Nissan Patrol VS Jeep Grand Cherokee
- Effortless performance
- Superb ride
- Great value
- Steering feel (lack of)
- No AEB
Jeep Grand Cherokee
- Excellent performance from SRT
- Great choice in line-up
- Advanced safety equipment not on all grades
- Cost of servicing is a little high
- Cabin could be more refined
Everyone has a guilty pleasure. A sneaky drive-thru burger, Katy Perry on your iPod, or watching The Golden Girls while dressed as SpongeBob. Okay, so maybe not everyone has that last one.
The urban tank that's currently dominating your screen is mine. It occupies enough real estate to support a medium-density sub-division, weighs a sprightly 2.7 tonnes, and is powered by a 5.6-litre V8 that slurps premium unleaded at an ecologically obscene rate.
But it’s soooooo good.
The eight-seat Y62 Nissan Patrol Ti is so clearly built for the ‘Murican market (where it’s called the Armada) it’s a safe bet the human hairpiece has one in the presidential fleet.
A week behind the wheel should have had us sneering, but all we could do was smile.
|Fuel Type||Premium Unleaded Petrol|
Jeep Grand Cherokee
What a time to be alive people. There have never been more SUVs to take your pick from. But while many are excellent, there sure are a lot out there that are a bit... samey, and conservative, a little domesticated.
First it's made in the United States of America, in Detroit, and that's becoming a rarity these days. Next, the line-up is like a kooky gang of super heroes all with different powers.
There's the monster high-performance V8 one which can out accelerate and out handle many sports cars; the tough off-road one that can lift itself higher than its rivals with its air suspension; there's posh one, the popular one nearly everybody buys and the rear wheel drive one hardly anybody does.
|Engine Type||3.0L turbo|
The Nissan Patrol Ti is stress-relief on wheels, designed to help you navigate urban family life in quiet and calm comfort. It’s not perfect, using up a reasonable chunk of the planet’s resources in its construction, consuming more than its fair share of precious gasoline, and assaulting many people’s view of what constitutes good automotive taste. But next time you’re sobbing through a YouTube compilation of military homecoming videos, consider the Patrol. Maybe it’s time to set that guilty pleasure free?
Is this Patrol too big and beefy, or right-sized for your family needs? Tell us what you think in the comments below.
Jeep Grand Cherokee7.9/10
Not many SUV brands out there have ranges offering a variety of vehicles as wide as the Grand Cherokee line-up. These are comfortable, good looking, and in nearly all cases, capable off-roaders – particularly the Trailhawk.
The sweet spot of the range is the Limited. It's excellent value, and there's no wonder it's so popular. The SRT is also hard to go past if you're after more of a sledgehammer – at almost $10,000 under 100K it's bang-for-your-buck that can't be beaten.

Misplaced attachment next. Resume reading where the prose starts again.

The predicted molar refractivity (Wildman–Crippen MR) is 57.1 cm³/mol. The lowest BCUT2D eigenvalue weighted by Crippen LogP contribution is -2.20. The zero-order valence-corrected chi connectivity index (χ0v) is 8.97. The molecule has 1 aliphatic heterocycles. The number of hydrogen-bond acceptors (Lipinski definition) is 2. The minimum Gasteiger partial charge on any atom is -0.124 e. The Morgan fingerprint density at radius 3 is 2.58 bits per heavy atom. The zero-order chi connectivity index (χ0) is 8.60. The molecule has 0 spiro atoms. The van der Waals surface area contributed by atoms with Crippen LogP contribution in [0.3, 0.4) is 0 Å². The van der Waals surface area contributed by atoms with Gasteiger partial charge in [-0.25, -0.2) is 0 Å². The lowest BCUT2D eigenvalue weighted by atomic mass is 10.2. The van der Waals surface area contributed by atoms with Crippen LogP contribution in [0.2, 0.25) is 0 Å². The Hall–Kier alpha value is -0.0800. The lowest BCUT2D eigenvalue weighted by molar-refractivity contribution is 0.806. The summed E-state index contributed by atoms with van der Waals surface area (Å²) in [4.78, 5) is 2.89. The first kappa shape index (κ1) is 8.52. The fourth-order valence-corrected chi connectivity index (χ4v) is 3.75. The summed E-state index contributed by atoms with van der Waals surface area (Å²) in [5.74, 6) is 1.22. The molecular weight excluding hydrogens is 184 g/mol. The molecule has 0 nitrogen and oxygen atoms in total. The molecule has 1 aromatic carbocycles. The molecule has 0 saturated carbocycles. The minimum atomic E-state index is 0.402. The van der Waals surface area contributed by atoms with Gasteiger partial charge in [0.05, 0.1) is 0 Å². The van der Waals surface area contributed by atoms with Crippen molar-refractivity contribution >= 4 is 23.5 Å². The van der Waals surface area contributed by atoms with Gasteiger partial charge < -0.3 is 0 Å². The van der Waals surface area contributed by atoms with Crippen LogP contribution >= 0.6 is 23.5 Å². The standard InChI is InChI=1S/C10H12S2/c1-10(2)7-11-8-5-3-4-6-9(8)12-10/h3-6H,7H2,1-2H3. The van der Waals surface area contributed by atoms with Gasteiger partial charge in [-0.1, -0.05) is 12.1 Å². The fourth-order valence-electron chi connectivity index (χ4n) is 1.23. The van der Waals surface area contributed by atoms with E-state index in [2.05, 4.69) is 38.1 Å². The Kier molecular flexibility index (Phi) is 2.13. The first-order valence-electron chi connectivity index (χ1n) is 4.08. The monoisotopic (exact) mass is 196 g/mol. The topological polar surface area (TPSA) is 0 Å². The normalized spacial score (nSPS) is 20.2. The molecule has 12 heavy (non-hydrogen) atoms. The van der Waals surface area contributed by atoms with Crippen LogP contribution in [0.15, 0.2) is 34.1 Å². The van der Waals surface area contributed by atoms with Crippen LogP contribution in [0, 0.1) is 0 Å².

Is the Jeep Grand Cherokee the best large SUV under $100k? Let us know what you think in the comments below.
Roy and HG dubbed rugby league legend (and political enigma) Glenn Lazarus ‘The brick with eyes’, and it’s not a bad take on the current Patrol’s mammoth presence.
At more than 5.1-metres long, just under two-metres wide, and close to two-metres tall, this is a substantial beast. You’ve never seen 18-inch rims look so small.
Subtle bulges around the wheel arches and along the bonnet go some way to softening the large regions of only subtly contoured sheet metal. The front and rear bumpers are neatly integrated into the flow of the body, and the flashy, three-part chrome grille boldly announces the big Nissan’s arrival.
The profile is bread-box geometric, with more bright metal finish on the window surrounds, door handles, front guard vents and proudly positioned V8 badges. At the back, the Patrol’s upright stance is clear, with more chrome above the licence plate, and oddly intricate LED tail-lights that look like aftermarket specials from Tokyo’s Akihabara electronics district.
Vast expanses of high-quality leather cover the faces of the classy and oh-so-comfortable seats, while a mix of gentle curves and arrow-straight borders define the dash and centre console.
But then it’s as if ‘he of the tiny digits’ choppered in and demanded custom touches, like yet more chrome around the console, instruments and key controls, as well as broad bands of high-gloss timber you’d swear was fake, but Nissan says is in fact “high-grade wood” trim.
But aesthetics is always a subjective call, and from a functional point of view the interior layout works beautifully. The switchgear is clean and simple, the multimedia interface is straightforward and intuitive and the ergonomics are thoughtful and considered.